Berkhout, J., Ruedin, D., 2016. Why religion? Immigrant groups as objects of political claims on immigration and civic integration in Western Europe, 1995–2009. Acta Politica.
Kihato, C.W., Landau, L.B., 2016. Stealth Humanitarianism: Negotiating Politics, Precarity and Performance Management in Protecting the Urban Displaced. Journal of Refugee Studies few 031.
Landau, L.B., Freemantle, I., 2016. Beggaring belonging in Africa’s no-man’s lands: diversity, usufruct and the ethics of accommodation. Journal of Ethnic and Migration Studies 42, 933–951.
Landau, L. B, Kihato, C., Misago, J.P., Obot, D. and Edwards, B. 2016. Becoming Urban Humanitarians: Engaging Local Government to Protect Displaced People. Urban Institute Research Report.
Mapitsa, C., 2016. Local Politics of Xenophobia. Journal of Asian and African Studies, 1-17.
Palmary, I., 2015. Reflections on social cohesion in contemporary South Africa. Psychology in Society 62–69.
Wilhelm-Solomon, M., 2016a. Decoding dispossession: Eviction and urban regeneration in Johannesburg’s dark buildings. Singapore Journal of Tropical Geography 37, 378–395.
Zschirnt, E., Ruedin, D., 2016. Ethnic discrimination in hiring decisions: a meta-analysis of correspondence tests 1990–2015. Journal of Ethnic and Migration Studies 42, 1115–1134.
Fourchard, L., Segatti, A., 2015. Introduction of xenophobia and citizenship: the everyday politics of exclusion and inclusion in Africa. Africa: The Journal of the International African Institute 85, 2–12.
Jahn, I.R., Wilhelm-Solomon, M., 2015. ‘Bones in the wrong soil’: reburial, belonging, and disinterred cosmologies in post-conflict northern Uganda. Critical African Studies 7, 182–201.
Jinnah, Z., 2015. Rational Routes? Understanding Somali Migration to South Africa. Mobility and Migration Choices: Thresholds to Crossing Borders 43.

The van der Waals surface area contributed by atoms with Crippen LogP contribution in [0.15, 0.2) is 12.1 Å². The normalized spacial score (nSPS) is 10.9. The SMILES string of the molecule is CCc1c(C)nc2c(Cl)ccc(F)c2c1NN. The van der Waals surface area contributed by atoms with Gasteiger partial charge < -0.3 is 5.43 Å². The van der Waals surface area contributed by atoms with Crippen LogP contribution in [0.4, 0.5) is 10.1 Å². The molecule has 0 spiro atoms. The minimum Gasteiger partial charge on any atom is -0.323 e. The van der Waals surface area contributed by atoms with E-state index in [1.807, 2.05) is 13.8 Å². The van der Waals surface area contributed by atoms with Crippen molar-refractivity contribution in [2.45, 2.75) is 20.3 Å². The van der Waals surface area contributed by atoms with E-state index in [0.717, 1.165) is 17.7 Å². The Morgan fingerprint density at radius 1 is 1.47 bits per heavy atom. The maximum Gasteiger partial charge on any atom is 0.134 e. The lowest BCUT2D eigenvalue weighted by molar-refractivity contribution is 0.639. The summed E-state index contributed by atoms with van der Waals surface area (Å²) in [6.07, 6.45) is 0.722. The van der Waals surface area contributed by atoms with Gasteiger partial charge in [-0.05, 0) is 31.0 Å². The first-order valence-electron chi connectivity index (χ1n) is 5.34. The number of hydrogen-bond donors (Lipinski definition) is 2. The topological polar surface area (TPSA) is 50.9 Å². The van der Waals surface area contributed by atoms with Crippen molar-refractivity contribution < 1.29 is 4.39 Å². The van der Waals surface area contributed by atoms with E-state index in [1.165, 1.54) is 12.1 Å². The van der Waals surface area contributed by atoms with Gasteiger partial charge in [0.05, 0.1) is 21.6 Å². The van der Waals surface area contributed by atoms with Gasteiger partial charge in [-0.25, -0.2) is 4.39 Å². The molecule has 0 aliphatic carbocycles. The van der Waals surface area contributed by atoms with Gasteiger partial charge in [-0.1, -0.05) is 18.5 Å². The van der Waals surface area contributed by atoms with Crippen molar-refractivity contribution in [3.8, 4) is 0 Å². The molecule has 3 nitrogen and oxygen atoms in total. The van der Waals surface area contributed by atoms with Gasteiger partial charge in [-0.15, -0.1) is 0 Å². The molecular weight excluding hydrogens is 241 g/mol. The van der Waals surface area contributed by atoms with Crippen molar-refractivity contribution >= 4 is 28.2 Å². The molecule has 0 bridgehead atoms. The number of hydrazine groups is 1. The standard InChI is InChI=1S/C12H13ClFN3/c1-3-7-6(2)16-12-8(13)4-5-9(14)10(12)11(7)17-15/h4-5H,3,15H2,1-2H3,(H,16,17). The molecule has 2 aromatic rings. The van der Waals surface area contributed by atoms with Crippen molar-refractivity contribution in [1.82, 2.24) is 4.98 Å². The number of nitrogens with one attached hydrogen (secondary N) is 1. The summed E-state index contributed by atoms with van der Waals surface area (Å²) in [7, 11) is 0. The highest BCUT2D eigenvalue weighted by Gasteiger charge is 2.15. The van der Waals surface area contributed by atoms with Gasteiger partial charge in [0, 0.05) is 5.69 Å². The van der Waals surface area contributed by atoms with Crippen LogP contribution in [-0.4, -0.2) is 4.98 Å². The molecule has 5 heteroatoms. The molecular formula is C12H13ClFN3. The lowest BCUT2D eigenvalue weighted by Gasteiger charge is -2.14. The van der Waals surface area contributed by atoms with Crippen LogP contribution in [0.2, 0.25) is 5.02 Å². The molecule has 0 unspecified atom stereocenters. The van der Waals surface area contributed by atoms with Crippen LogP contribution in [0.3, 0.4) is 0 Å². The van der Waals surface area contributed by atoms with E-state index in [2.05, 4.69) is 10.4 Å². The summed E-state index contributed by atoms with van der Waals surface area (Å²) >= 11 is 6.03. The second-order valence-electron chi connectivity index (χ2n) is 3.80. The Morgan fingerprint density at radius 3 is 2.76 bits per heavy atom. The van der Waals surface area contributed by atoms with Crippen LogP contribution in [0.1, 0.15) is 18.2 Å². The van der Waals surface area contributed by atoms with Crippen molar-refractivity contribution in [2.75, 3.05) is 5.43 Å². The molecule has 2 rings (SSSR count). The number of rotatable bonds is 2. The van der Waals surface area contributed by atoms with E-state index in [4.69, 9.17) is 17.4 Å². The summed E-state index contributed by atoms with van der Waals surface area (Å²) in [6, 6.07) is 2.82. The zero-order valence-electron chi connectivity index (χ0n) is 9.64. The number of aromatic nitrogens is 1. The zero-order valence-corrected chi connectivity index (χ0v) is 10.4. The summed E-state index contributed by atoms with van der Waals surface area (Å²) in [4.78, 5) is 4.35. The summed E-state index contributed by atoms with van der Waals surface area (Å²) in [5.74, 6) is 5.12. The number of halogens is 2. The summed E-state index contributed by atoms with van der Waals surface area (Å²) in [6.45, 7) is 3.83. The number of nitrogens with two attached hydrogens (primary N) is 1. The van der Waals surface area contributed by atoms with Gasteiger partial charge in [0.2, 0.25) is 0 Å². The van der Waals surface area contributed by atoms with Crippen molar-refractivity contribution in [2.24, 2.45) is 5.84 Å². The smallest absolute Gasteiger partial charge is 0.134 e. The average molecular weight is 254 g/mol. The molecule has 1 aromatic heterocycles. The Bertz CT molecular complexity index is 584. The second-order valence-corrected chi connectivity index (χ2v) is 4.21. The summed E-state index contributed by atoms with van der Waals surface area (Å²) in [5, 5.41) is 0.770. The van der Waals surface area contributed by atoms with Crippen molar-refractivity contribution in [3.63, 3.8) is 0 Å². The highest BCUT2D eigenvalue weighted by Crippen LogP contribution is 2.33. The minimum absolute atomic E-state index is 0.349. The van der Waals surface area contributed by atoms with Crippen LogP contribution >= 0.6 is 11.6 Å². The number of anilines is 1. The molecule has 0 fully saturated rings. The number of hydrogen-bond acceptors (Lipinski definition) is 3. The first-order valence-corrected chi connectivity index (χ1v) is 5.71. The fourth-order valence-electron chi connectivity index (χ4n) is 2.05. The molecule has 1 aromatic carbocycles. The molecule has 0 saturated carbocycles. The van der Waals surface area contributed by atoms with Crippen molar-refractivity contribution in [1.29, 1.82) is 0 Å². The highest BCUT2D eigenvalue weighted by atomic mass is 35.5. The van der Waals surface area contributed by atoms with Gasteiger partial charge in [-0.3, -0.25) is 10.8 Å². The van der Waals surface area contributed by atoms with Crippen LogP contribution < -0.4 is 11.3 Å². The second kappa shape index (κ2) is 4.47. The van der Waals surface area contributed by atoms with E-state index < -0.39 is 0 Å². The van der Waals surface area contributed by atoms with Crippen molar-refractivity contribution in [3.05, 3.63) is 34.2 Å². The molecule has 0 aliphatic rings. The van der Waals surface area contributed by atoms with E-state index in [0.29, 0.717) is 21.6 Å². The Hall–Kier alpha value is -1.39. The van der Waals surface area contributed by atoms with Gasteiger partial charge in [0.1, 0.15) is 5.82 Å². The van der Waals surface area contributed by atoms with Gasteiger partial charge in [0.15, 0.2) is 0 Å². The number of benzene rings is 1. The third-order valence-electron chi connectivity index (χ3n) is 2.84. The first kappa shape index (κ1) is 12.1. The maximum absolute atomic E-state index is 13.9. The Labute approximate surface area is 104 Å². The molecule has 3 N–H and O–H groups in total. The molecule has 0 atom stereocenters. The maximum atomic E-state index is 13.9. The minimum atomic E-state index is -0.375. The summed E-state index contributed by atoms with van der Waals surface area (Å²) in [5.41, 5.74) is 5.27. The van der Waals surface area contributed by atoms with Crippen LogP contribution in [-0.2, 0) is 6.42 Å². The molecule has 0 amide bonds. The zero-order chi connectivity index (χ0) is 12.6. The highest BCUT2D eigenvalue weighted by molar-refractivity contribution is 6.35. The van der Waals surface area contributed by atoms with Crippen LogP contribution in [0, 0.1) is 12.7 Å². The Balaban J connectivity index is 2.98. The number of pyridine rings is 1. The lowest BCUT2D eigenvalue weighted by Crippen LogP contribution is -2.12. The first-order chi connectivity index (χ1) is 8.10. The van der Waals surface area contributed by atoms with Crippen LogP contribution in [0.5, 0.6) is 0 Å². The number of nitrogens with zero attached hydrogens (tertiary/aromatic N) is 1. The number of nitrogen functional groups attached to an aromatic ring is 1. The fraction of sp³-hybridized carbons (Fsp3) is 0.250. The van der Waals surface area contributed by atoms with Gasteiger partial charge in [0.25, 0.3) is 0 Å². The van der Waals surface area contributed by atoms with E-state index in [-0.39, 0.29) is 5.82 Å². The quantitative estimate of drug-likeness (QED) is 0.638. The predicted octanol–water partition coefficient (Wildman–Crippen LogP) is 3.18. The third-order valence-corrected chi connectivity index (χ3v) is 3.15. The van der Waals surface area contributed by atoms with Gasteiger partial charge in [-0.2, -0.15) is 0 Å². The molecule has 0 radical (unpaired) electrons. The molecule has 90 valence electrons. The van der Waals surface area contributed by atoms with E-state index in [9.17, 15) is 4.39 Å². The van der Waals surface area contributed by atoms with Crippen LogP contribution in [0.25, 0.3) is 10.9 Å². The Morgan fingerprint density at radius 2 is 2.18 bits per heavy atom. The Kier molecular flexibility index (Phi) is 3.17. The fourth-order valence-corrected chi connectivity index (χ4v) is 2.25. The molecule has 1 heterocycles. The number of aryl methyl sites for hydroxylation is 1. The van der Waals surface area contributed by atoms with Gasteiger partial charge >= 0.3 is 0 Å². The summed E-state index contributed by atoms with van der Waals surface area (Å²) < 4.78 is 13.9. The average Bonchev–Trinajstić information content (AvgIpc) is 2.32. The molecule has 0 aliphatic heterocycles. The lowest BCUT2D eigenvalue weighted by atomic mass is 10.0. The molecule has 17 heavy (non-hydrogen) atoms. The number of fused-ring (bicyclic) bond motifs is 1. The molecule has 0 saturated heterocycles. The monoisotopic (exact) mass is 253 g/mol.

Jinnah, Z., Lowe, L., 2015. Circumcising circumcision: renegotiating beliefs and practices among Somali women in Johannesburg and Nairobi. Medical anthropology 34, 371–388.
Landau, L.B., 2015. Becoming ‘cosmo’: Displacement, development and disguise in Ongata Rongai. Africa 85, 59–77.
Monson, T., 2015. Everyday politics and collective mobilization against foreigners in a South African shack settlement. Africa 85, 131–153.
Ripero-Muñiz, N., Fayad, S., 2016. Metropolitan nomads: a journey through Jo’burg’s “Little Mogadishu.” Anthropology Southern Africa 39, 232–240.
Segatti, A., 2015. ‘Mobutu’s ghost’: Mobilizing against foreign retailers in contemporary Congo. Africa 85, 13–36.
Wilhelm-Solomon, M., 2015. Dispossessed vigils: morning and regeneration in inner-city Johannesburg. The African Cities Reader 3.
Dzingirai, V., Mutopo, P., Landau, L.B., 2014. Confirmations, Coffins and Corn: Kinship, Social Networks and Remittances from South Africa to Zimbabwe. WP18. Migrating out of Poverty RPC. Sussex: Sussex University.
Landau, L.B., 2014. Conviviality, Rights, and Conflict in Africa’s Urban Estuaries. Politics & Society 42, 359–380.
Landau, L.B., 2014. Religion and the foundation of urban difference: belief, transcendence and transgression in South Africa and Johannesburg. Global Networks 14, 291–305.